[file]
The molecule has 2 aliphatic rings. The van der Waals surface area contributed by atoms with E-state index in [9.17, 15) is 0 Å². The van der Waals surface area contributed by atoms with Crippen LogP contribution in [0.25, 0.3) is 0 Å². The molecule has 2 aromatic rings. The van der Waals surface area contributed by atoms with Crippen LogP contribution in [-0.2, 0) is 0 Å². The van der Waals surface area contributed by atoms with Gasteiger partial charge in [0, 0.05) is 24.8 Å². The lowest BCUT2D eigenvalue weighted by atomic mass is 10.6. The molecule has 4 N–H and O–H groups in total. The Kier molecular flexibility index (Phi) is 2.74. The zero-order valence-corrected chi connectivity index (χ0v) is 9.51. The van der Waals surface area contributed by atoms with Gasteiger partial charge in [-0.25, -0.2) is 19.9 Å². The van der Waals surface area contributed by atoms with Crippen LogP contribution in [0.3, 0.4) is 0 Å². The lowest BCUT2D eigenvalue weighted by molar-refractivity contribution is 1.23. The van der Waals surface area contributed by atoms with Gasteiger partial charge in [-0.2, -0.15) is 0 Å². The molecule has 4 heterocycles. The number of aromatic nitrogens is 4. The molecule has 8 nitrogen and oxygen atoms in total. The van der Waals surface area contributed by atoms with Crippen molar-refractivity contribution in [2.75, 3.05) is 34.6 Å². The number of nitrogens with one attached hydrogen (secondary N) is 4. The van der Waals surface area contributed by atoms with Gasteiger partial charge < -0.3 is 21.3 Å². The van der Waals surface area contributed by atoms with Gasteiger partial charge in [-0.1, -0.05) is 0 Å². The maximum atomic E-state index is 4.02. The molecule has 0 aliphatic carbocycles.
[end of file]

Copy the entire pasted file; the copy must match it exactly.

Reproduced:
The molecule has 2 aliphatic rings. The van der Waals surface area contributed by atoms with E-state index in [9.17, 15) is 0 Å². The van der Waals surface area contributed by atoms with Crippen LogP contribution in [0.25, 0.3) is 0 Å². The molecule has 2 aromatic rings. The van der Waals surface area contributed by atoms with Crippen LogP contribution in [-0.2, 0) is 0 Å². The van der Waals surface area contributed by atoms with Gasteiger partial charge in [0, 0.05) is 24.8 Å². The lowest BCUT2D eigenvalue weighted by atomic mass is 10.6. The molecule has 4 N–H and O–H groups in total. The Kier molecular flexibility index (Phi) is 2.74. The zero-order valence-corrected chi connectivity index (χ0v) is 9.51. The van der Waals surface area contributed by atoms with Gasteiger partial charge in [-0.25, -0.2) is 19.9 Å². The van der Waals surface area contributed by atoms with Crippen LogP contribution in [0.3, 0.4) is 0 Å². The lowest BCUT2D eigenvalue weighted by molar-refractivity contribution is 1.23. The van der Waals surface area contributed by atoms with Gasteiger partial charge in [-0.2, -0.15) is 0 Å². The molecule has 4 heterocycles. The number of aromatic nitrogens is 4. The molecule has 8 nitrogen and oxygen atoms in total. The van der Waals surface area contributed by atoms with Crippen molar-refractivity contribution in [2.75, 3.05) is 34.6 Å². The number of nitrogens with one attached hydrogen (secondary N) is 4. The van der Waals surface area contributed by atoms with Gasteiger partial charge < -0.3 is 21.3 Å². The van der Waals surface area contributed by atoms with Gasteiger partial charge in [-0.1, -0.05) is 0 Å². The maximum atomic E-state index is 4.02. The molecule has 0 aliphatic carbocycles.